#SpeakHerMind: Cultivating Equity for Women During COVID-19 & Beyond

The COVID-19 pandemic has had a highly disproportionate effect on women, impacting their careers, work-life balance, mental health, and much more. Namely’s latest SpeakHer Mind Series set out to highlight the inequities brought on by the pandemic and share actionable strategies organizations can use to create equitable workplaces for women.

The event was moderated by Namely’s Chair of the Board of Directors, Elisa Steele, joined by speakers Amy Roy, Chief People Officer at Namely, and Pat Wadors, Chief Talent Officer and CHRO at Procore Technologies. The panel covered everything from moments of vulnerability to the importance of representation at the leadership level. 

In case you missed it, here are our top takeaways from the event:

1. Create a Culture of Belonging  

For organizations to create equity for women in the workplace, especially during the pandemic, they must build a culture of belonging.

“Create a culture of belonging where everyone can feel like they matter, that someone cares about them in their authentic way, and that being different is something to lean into,” Wadors said. “Diversity on any level makes us smarter. I want to make sure that no voices are quieted and leaders and managers pull all of that in. Whether you’re an introvert, extrovert, female, male—I want it all in the mix.”

2. Renegotiate Your Role at Work & Home

Over the past year, we’ve seen a growing notion of a “second pandemic”—in which women walk away from the workforce due to situations caused by COVID-19. Some companies did give their employees the space they needed to handle homeschooling and childcare, leading to an increase in leaves of absences. But where that flexibility wasn’t an option, some women left their jobs entirely because they struggled to balance working with their other home responsibilities.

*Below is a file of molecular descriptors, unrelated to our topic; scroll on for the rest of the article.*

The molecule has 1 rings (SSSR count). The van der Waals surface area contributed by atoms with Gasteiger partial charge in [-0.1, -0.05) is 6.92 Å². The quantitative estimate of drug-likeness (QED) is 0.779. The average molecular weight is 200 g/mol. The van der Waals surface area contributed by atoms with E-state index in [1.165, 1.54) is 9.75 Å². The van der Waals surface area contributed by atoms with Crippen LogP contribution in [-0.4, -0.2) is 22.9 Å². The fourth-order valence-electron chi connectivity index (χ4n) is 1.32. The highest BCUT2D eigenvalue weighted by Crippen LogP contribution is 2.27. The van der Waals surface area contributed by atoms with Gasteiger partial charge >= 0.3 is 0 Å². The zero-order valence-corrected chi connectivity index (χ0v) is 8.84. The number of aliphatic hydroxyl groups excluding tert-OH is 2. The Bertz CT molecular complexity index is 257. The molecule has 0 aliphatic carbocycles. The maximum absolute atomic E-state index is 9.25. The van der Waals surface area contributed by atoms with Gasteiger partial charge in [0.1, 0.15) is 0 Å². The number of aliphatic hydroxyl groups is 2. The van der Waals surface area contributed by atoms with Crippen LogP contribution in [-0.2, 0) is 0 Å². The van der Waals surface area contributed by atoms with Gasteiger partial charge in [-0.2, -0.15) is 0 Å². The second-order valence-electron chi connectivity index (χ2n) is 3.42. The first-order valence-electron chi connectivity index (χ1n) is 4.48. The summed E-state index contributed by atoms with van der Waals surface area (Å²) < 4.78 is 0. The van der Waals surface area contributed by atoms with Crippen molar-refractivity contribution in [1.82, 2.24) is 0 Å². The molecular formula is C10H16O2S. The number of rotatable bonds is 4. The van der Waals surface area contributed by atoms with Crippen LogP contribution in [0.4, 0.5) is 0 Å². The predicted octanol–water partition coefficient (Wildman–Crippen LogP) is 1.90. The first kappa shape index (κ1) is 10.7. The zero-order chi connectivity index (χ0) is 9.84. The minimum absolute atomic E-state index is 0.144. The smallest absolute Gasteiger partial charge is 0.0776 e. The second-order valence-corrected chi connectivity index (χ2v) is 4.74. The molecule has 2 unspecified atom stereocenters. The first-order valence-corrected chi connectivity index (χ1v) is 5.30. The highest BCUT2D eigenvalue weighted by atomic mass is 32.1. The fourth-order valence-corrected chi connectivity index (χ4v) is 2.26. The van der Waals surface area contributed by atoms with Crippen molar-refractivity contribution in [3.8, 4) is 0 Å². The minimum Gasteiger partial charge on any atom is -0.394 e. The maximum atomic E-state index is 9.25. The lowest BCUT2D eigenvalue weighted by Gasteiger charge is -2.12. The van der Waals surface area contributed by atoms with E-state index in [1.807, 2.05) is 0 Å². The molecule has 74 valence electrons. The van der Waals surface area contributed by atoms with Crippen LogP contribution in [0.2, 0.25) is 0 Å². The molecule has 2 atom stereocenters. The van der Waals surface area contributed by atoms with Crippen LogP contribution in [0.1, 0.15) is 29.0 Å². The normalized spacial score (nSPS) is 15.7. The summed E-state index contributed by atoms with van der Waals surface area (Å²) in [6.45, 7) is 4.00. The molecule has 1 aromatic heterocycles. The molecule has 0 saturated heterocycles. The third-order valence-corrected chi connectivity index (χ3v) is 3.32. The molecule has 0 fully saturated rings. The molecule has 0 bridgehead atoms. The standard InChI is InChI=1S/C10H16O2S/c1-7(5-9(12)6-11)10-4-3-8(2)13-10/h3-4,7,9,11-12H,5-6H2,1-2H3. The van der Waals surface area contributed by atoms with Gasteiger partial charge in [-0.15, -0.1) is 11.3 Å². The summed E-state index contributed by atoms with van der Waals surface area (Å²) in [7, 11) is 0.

“Women have disproportionately taken on the mantle of care in the home,” Wadors explained. 

This prompted her to start thinking about practices and policies she could put into place to help employees renegotiate their workload—both at work and at home.

“How do you talk to your partner about who is cooking, cleaning the dishes, and doing the homeschooling? How can you confidently carve out time to get your children onto that Zoom class and then show up to that meeting five or ten minutes late without retribution, fear, or guilt? You have to modify your calendar across the company to accommodate. Because we should accommodate these things—they’re reasonable things.”

She added that each team needs to revisit their dynamic and renegotiate expectations during these uncertain times. For instance, teams can decide not to have morning meetings to accommodate employees who have to take their children to school. Renegotiating schedules helps employees create guilt-free time for the things that matter. Instead of being apologetic, employees should approach this renegotiation as a partnership where everyone is benefiting from the decisions being made.

3. Focus on Mental Health

To close out the event, Steele asked the panelists what practical advice they’d give the attendees during these challenging times. Roy spoke about the importance of focusing on mental health and being aware of how it may be affecting everyone around us. She explained that you need to recognize it within yourself first and then lend a hand of support to your coworkers. 

“Reach out and see how people are doing. If you are in a position where you can make decisions, look into programs you can put into place to help people. Whether they’re programs around mental wellness or financial wellness, look at your programs and see if you’re hitting what people need today.”

Want to watch the entire conversation? Check out the recording here.

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